Ingen opptak til PKU kunststipendiatprogram i år

2016-12-13-13-13-06Normalt ville vi lagt ut en utlysning om ledig stipendiathjemmel knyttet til PKUs kunststipendiatordning på denne tiden. Ved at vi nå har 4 stipendiater i løp (Gunhild Mathea, Etienne, Edit og Ingvild) – har vi ikke kapasitet til å ta inn flere denne gangen.

Her kan du lese mer om stipendiater vår :


The Many and the Form – Methods for Participatory Practices in Contemporary Theatre

The aim of the research is to explore, develop and share working methods for practitioners embarking on participatory co-creative processes. It builds upon my 15-year-long practice as theatre maker creating work with non-artists from a wide range of ages and backgrounds in theatres across Europe, highlighting the complexity of often extreme or traumatic experiences, and interrogating the limits of communicability.

During the research my existing methods will be challenged and expanded by theoretical reflections and existing practices. Alongside, three contemporary theatre-makers will be invited to collaborate on developing a series of workshops exploring strategies that allow for the involvement of non-artist participants in the first phase of the creative process: the conceptualising of the performance. Through this the project intends to address the primary dilemma of participation: how to create enriching experiences for the participants while retaining high artistic ambitions for the work. It positions this question in the context of contemporary theatre (of the situation), and probes through practice the deeper issues
of participation and its potentiality for contemporary theatre aesthetics, as well as some of the broader social implications. Recent shifts to divisive rhetoric and deeds in politics and public life amplify the urgency for exploring and rehearsing more differentiated attitudes towards ‘the other’ and oneself. This brings a new relevance to the role of contemporary theatre as a space where experiences outside dominant narratives can be articulated and reflected upon, also collectively. Correspondingly, the last years have seen a surge in ‘participatory’ theatre works, performed by and co-created with people from outside of the arts. Yet, at present there is a lack of sufficient upto-date resources providing concrete artistic tools for the practice and reflection on the field by a practitioner.

The projected outcome of the research includes a series of performances developed through workshops for artists and non-artists, where new working strategies and tools for conceptualising and devising pieces based on personal knowledge of the participants are tried out and practiced. The processes of the research will be documented and shared in the first place through an online platform. This interactive forum, accessible to interested practitioners, will reflect the findings and documentation of the research project as well as facilitate an open exchange of experiences and strategies in participatory theatre. The research aims to inform and stimulate the long overdue discourse on participation in theatre from the point of view of practitioners and participants.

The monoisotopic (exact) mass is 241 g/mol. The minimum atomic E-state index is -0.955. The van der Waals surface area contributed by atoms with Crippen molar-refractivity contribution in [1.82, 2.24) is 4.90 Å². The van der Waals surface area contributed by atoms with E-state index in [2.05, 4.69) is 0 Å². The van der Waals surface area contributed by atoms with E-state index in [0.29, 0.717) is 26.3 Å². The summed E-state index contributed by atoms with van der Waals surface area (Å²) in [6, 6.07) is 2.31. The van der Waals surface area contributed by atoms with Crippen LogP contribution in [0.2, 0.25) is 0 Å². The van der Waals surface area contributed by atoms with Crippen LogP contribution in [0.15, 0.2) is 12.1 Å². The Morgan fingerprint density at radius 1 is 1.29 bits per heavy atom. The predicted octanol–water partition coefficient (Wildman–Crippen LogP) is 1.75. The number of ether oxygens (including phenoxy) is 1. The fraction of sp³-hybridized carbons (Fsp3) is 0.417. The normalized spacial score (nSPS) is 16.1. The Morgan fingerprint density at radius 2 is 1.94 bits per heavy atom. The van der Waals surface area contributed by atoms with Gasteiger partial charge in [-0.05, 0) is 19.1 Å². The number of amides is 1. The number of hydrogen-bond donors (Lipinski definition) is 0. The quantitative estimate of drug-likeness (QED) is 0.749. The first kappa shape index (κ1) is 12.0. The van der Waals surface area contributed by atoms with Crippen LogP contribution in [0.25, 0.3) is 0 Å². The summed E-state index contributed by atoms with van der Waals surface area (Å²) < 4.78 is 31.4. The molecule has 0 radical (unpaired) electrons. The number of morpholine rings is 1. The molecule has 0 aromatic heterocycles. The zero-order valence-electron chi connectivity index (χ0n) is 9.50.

Borders of Representation

Focusing on representation in performance, I propose to make a research study using the piece of Luigi Nono, “Io, Frammento da Prometeo” as frame. This piece of Nono touches matters that are at the heart of my choreographic concerns such as: space, literature, philosophy/poetry, deconstruction and mythology/archetypes. This composition acts a turn in his artistic work and in the field of music theatre. The stage was no more in the centre of the representation but floating around the audience.

This very particular thought of representation has for me much in common with the first page of Proust famous novel “In search of the lost Time”, where borders are vanishing and distinctive signs and images are reorganized to compose a new representation. I divide the research into three parts:

  • Embodied borders that will be a research on the body and the various degrees of presence of performativity in a utopian body.
  • Borders in space, where I’ll reflect and experiment on what are the borders of representation in space, architecture and in the practical objects that are part of it.
  • Borders in the forms, exploring what could be a lecture as a work of art-or the other way around: A poetic lecture.

During the three years fellowship I will communicate with the staff and the students through diverse ways: Through lectures on my research as well as through work in the studio with the students of both departments. I want to include the students and the staff as much as possible in key phases and I believe the research will benefit from the expertize present in the academy. My choreographic experience and knowledge could be of great interest to the staff and students and be a valuable addition to the team. A fruitful exchange of knowledge seems possible and I feel the research will find its natural place within the academy.


Space Automatic

Holm is a theatre- and performance artist with a broad background in between theatre, performance, actionist practices, writing and visual arts, leading to an interest in the power of spaces.

The project is about how spaces for theatre and live art work, understood as materials, architecture, as well as social, economical and political structures. It looks for possibilities and consequences in modernistic, classical and other more nomadic venues, to say something about what a space does to how and what we produce and present, and how it communicates.